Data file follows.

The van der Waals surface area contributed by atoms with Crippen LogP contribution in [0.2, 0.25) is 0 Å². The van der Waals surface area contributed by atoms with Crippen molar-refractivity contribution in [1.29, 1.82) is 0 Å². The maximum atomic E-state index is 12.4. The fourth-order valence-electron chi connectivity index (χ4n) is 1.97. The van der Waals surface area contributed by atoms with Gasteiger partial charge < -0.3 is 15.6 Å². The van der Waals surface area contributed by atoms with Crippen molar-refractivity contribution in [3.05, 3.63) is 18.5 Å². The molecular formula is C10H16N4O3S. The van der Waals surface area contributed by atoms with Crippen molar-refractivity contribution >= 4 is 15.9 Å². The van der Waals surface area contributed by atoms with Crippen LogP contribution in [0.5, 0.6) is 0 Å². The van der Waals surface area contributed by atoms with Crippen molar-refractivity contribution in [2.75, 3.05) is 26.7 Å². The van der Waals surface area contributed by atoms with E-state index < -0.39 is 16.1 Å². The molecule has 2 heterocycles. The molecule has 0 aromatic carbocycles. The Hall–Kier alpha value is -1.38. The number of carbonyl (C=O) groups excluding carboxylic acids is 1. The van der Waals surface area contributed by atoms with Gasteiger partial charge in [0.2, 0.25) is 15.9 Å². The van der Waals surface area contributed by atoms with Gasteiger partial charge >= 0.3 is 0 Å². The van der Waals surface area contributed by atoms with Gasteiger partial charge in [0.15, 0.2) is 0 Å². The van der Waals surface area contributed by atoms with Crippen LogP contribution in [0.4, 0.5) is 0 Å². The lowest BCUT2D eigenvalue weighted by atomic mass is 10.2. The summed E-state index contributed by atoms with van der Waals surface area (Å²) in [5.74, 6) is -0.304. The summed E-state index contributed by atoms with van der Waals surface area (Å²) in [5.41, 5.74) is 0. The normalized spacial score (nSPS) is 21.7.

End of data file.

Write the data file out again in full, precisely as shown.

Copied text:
The van der Waals surface area contributed by atoms with Crippen LogP contribution in [0.2, 0.25) is 0 Å². The van der Waals surface area contributed by atoms with Crippen molar-refractivity contribution in [1.29, 1.82) is 0 Å². The maximum atomic E-state index is 12.4. The fourth-order valence-electron chi connectivity index (χ4n) is 1.97. The van der Waals surface area contributed by atoms with Gasteiger partial charge < -0.3 is 15.6 Å². The van der Waals surface area contributed by atoms with Crippen molar-refractivity contribution in [3.05, 3.63) is 18.5 Å². The molecular formula is C10H16N4O3S. The van der Waals surface area contributed by atoms with Crippen molar-refractivity contribution >= 4 is 15.9 Å². The van der Waals surface area contributed by atoms with Crippen LogP contribution in [0.5, 0.6) is 0 Å². The van der Waals surface area contributed by atoms with Crippen molar-refractivity contribution in [2.75, 3.05) is 26.7 Å². The van der Waals surface area contributed by atoms with E-state index < -0.39 is 16.1 Å². The molecule has 2 heterocycles. The molecule has 0 aromatic carbocycles. The Hall–Kier alpha value is -1.38. The number of carbonyl (C=O) groups excluding carboxylic acids is 1. The van der Waals surface area contributed by atoms with Gasteiger partial charge in [0.2, 0.25) is 15.9 Å². The van der Waals surface area contributed by atoms with Gasteiger partial charge >= 0.3 is 0 Å². The van der Waals surface area contributed by atoms with Gasteiger partial charge in [0.15, 0.2) is 0 Å². The van der Waals surface area contributed by atoms with Crippen LogP contribution in [0.4, 0.5) is 0 Å². The lowest BCUT2D eigenvalue weighted by atomic mass is 10.2. The summed E-state index contributed by atoms with van der Waals surface area (Å²) in [5.74, 6) is -0.304. The summed E-state index contributed by atoms with van der Waals surface area (Å²) in [5.41, 5.74) is 0. The normalized spacial score (nSPS) is 21.7.